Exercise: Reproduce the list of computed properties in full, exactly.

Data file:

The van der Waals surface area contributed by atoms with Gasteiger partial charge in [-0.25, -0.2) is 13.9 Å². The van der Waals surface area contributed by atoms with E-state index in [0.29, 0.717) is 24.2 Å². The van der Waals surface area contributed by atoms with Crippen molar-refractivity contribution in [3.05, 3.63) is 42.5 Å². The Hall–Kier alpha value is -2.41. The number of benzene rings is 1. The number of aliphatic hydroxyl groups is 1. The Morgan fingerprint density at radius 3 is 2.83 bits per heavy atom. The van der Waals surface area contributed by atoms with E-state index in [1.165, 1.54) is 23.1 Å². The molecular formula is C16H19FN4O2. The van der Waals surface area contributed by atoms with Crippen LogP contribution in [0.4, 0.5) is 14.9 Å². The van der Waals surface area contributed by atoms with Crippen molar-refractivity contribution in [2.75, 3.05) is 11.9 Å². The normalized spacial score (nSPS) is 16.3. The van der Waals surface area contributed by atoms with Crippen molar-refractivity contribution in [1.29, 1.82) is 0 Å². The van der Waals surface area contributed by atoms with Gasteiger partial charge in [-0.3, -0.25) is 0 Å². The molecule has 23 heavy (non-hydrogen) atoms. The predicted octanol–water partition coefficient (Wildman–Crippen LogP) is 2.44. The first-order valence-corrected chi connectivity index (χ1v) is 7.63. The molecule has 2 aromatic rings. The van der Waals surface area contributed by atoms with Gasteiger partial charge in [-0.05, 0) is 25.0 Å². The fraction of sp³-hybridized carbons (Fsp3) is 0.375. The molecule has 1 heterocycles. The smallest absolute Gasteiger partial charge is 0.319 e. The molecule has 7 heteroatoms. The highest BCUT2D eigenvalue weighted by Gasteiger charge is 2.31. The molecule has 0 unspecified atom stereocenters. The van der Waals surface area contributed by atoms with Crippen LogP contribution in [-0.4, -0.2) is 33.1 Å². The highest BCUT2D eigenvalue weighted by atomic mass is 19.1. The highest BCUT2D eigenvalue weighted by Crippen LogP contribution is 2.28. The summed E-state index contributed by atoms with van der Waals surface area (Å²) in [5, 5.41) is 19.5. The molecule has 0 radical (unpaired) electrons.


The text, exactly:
The van der Waals surface area contributed by atoms with Gasteiger partial charge in [-0.25, -0.2) is 13.9 Å². The van der Waals surface area contributed by atoms with E-state index in [0.29, 0.717) is 24.2 Å². The van der Waals surface area contributed by atoms with Crippen molar-refractivity contribution in [3.05, 3.63) is 42.5 Å². The Hall–Kier alpha value is -2.41. The number of benzene rings is 1. The number of aliphatic hydroxyl groups is 1. The Morgan fingerprint density at radius 3 is 2.83 bits per heavy atom. The van der Waals surface area contributed by atoms with E-state index in [1.165, 1.54) is 23.1 Å². The molecular formula is C16H19FN4O2. The van der Waals surface area contributed by atoms with Crippen LogP contribution in [0.4, 0.5) is 14.9 Å². The van der Waals surface area contributed by atoms with Crippen molar-refractivity contribution in [2.75, 3.05) is 11.9 Å². The normalized spacial score (nSPS) is 16.3. The van der Waals surface area contributed by atoms with Crippen molar-refractivity contribution in [1.29, 1.82) is 0 Å². The van der Waals surface area contributed by atoms with Gasteiger partial charge in [-0.3, -0.25) is 0 Å². The molecule has 23 heavy (non-hydrogen) atoms. The predicted octanol–water partition coefficient (Wildman–Crippen LogP) is 2.44. The first-order valence-corrected chi connectivity index (χ1v) is 7.63. The molecule has 2 aromatic rings. The van der Waals surface area contributed by atoms with Gasteiger partial charge in [-0.05, 0) is 25.0 Å². The fraction of sp³-hybridized carbons (Fsp3) is 0.375. The molecule has 1 heterocycles. The smallest absolute Gasteiger partial charge is 0.319 e. The molecule has 7 heteroatoms. The highest BCUT2D eigenvalue weighted by Gasteiger charge is 2.31. The molecule has 0 unspecified atom stereocenters. The van der Waals surface area contributed by atoms with Crippen LogP contribution in [-0.4, -0.2) is 33.1 Å². The highest BCUT2D eigenvalue weighted by atomic mass is 19.1. The highest BCUT2D eigenvalue weighted by Crippen LogP contribution is 2.28. The summed E-state index contributed by atoms with van der Waals surface area (Å²) in [5, 5.41) is 19.5. The molecule has 0 radical (unpaired) electrons.